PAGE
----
Before long, the associations of scholars and students grouped themselves into faculties, according to the different branches of knowledge. From that time to the present, the university has enjoyed unparalleled social and political autonomy. This autonomy is reflected in tenure, i.e. lifelong appointment based upon peer review or evaluation of the scholar. Tenure permits scholars to pursue intellectual interests free from the threat of dismissal. Research initiated through the individual scholar is called curiosity-based or pure research involving the search for knowledge for knowledge's sake.
The branches of knowledge, or faculties of the university, were essentially based on the classic liberal arts curriculum. Medicine and law were two additions admitted to the medieval university. However, their 'vocational' nature made them somewhat distant from the main academic body of the university.
Similarly, with the exception of music and literature (rhetoric and grammar), art was not part of the ancient or medieval liberal arts curriculum (Cantor 1969: 66-67). The arts were considered 'crafts', i.e. vocational. It was not until the Renaissance that the fine art academy was established as formal center for visual art education completely independent of the university (vom Busch 1985: 3). In theater and dance, there was no formal training in English-speaking universities until the late 19th and early 20th centuries (Robinson 1982: 178179, 191-192). The traditional independent status of the music conservatory is evidence of the separate institutional pattern of learning pursued in art and science.
The beginning of institutionalized science in England started with the Royal Society, established in 1660, which served as a focus for extending the scientific method. Technology, at that time remained, however, craft-based, i.e. controlled and protected by the guilds. Scientific information was largely symbolic of national wealth, i.e. a nation rich enough in gold could demonstrate its wealth through pursuit of scientific knowledge. Similarly, art was considered a symbol, not a source of wealth.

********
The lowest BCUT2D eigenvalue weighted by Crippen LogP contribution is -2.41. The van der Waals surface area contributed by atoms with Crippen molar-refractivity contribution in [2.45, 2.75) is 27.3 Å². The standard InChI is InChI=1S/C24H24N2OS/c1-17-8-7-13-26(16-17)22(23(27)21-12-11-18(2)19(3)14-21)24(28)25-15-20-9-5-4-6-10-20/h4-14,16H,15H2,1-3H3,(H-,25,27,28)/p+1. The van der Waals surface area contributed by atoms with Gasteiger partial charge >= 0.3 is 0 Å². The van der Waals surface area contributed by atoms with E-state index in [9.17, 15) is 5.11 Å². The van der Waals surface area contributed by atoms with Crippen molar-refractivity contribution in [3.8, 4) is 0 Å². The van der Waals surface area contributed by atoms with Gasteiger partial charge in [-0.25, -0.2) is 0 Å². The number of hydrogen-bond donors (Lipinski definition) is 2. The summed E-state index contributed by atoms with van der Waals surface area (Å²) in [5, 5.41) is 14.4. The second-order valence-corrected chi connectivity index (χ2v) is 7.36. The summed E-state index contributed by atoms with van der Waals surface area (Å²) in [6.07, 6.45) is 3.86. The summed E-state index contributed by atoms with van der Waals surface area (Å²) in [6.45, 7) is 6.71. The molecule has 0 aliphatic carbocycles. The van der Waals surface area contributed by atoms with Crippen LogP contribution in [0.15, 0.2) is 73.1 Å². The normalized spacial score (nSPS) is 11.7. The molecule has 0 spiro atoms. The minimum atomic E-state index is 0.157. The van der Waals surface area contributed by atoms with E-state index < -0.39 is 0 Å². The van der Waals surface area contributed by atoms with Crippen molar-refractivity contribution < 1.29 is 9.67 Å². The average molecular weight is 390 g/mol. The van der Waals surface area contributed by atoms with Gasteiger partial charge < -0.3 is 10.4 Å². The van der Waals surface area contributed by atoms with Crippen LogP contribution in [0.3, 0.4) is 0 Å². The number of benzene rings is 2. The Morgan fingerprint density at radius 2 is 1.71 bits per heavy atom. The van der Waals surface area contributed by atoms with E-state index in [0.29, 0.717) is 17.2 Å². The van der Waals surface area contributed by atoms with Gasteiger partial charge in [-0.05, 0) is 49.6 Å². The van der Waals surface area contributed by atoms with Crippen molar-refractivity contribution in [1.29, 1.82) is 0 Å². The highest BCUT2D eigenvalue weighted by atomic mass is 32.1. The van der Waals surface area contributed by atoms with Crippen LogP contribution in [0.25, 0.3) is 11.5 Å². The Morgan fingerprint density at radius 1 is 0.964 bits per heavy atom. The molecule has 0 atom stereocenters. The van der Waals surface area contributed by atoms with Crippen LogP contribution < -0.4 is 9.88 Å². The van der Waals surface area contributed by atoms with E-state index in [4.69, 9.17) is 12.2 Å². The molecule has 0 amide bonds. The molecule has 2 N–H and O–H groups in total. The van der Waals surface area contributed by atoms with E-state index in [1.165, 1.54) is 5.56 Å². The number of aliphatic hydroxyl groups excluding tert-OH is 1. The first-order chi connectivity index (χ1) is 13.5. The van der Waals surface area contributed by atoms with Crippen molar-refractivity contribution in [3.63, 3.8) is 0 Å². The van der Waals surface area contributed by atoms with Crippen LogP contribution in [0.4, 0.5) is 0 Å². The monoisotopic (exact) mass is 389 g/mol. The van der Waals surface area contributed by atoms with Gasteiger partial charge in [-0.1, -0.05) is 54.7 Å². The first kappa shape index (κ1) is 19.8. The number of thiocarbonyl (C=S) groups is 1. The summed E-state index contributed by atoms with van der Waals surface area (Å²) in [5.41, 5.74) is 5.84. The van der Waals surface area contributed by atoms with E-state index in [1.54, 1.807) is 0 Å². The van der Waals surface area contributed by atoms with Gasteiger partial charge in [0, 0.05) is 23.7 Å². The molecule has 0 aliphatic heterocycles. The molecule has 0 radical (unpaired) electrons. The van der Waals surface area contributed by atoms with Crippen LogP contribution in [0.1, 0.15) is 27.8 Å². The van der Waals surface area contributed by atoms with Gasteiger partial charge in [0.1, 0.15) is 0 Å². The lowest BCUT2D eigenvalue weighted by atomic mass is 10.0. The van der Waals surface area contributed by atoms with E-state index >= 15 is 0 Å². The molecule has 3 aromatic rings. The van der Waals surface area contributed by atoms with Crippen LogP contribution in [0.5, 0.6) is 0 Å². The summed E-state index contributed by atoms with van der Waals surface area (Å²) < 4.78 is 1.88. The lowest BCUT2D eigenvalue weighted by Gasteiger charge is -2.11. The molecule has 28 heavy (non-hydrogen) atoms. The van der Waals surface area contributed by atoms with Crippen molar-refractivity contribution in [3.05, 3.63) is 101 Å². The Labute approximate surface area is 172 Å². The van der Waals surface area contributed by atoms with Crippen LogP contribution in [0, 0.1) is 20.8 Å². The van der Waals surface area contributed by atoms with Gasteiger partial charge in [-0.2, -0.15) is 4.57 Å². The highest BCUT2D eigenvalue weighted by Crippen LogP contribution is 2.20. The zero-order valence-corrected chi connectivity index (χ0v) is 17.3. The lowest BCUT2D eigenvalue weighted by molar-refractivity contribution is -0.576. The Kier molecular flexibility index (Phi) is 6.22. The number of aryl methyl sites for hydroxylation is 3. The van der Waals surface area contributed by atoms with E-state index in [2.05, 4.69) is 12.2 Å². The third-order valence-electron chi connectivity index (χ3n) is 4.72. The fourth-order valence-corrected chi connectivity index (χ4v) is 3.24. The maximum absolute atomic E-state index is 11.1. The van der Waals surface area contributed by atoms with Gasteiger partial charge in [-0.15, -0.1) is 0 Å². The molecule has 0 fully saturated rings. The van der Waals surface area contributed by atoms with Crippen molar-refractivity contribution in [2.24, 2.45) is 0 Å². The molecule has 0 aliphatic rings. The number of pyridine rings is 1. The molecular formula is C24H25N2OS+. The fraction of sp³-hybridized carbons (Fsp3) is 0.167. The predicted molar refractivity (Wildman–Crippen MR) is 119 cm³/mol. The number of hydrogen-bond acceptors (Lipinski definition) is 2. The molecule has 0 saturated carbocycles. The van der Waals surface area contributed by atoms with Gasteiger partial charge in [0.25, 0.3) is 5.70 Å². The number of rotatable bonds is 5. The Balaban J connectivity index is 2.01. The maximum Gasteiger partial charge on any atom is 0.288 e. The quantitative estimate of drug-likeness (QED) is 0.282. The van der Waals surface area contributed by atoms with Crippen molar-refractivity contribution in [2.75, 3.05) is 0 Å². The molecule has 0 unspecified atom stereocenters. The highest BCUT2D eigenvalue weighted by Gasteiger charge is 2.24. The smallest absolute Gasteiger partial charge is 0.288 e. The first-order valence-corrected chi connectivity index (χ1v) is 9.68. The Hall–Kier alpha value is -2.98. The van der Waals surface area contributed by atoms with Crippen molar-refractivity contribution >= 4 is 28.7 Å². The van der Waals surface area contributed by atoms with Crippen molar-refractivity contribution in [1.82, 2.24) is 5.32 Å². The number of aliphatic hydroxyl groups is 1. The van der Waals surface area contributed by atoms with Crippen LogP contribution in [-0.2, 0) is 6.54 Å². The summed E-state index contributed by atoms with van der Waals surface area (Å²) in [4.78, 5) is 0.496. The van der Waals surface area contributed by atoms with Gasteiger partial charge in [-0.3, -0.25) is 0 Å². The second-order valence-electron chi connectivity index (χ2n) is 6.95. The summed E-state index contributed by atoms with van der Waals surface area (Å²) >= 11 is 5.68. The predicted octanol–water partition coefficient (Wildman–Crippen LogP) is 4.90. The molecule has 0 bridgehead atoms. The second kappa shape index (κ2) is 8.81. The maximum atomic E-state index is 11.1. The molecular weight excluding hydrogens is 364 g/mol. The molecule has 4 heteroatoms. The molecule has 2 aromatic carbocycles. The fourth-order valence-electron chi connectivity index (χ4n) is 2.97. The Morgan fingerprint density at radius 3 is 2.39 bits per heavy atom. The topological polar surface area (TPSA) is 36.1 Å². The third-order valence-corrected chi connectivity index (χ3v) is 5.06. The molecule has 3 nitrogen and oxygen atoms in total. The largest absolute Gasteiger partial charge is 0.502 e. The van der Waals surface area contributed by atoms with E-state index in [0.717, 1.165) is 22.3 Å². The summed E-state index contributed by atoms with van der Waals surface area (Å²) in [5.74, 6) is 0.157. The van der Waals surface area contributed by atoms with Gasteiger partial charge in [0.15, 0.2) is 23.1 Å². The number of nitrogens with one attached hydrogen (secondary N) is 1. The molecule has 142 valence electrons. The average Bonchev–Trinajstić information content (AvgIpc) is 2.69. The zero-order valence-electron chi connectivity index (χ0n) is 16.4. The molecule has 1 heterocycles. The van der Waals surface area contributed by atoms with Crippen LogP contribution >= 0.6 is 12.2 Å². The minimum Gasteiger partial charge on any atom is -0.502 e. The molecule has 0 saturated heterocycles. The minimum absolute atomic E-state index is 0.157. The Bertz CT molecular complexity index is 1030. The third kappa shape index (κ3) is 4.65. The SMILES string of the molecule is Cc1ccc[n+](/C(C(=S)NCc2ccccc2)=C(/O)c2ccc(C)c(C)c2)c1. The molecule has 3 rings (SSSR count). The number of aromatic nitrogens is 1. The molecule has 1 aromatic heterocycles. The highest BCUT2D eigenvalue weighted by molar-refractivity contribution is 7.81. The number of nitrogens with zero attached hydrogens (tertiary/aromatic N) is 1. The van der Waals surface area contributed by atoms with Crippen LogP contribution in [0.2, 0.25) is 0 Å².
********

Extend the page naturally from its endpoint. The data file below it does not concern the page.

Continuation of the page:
The organization of formal vocational training in England had to await destruction of the craft guild system. Until 1814, the Statute of Artificers regulated vocational training and employment in the craft guild tradition. In that year, responding to deregulation or laissez-faire economic and Benthamite social policies, Parliament abolished the Statute. In short order, the guild system collapsed and the labour market became flooded with unskilled workers. By 1835 the quality of British production, particularly textiles, had declined. to the point that the British Board of Trade appointed a Select Committee to investigate the problem and recommend remedies. It called for the direct marriage of art and manufacturing in order to maintain competitiveness with European rivals. The result was creation of the first school of design in South Kensington in 1836 (Savage 1985).
Then in the mid- to late nineteenth century, vocational training in the English-speaking world became formalized in institutions of higher education called polytechnics. These were created by the founders of the Industrial Revolution in England.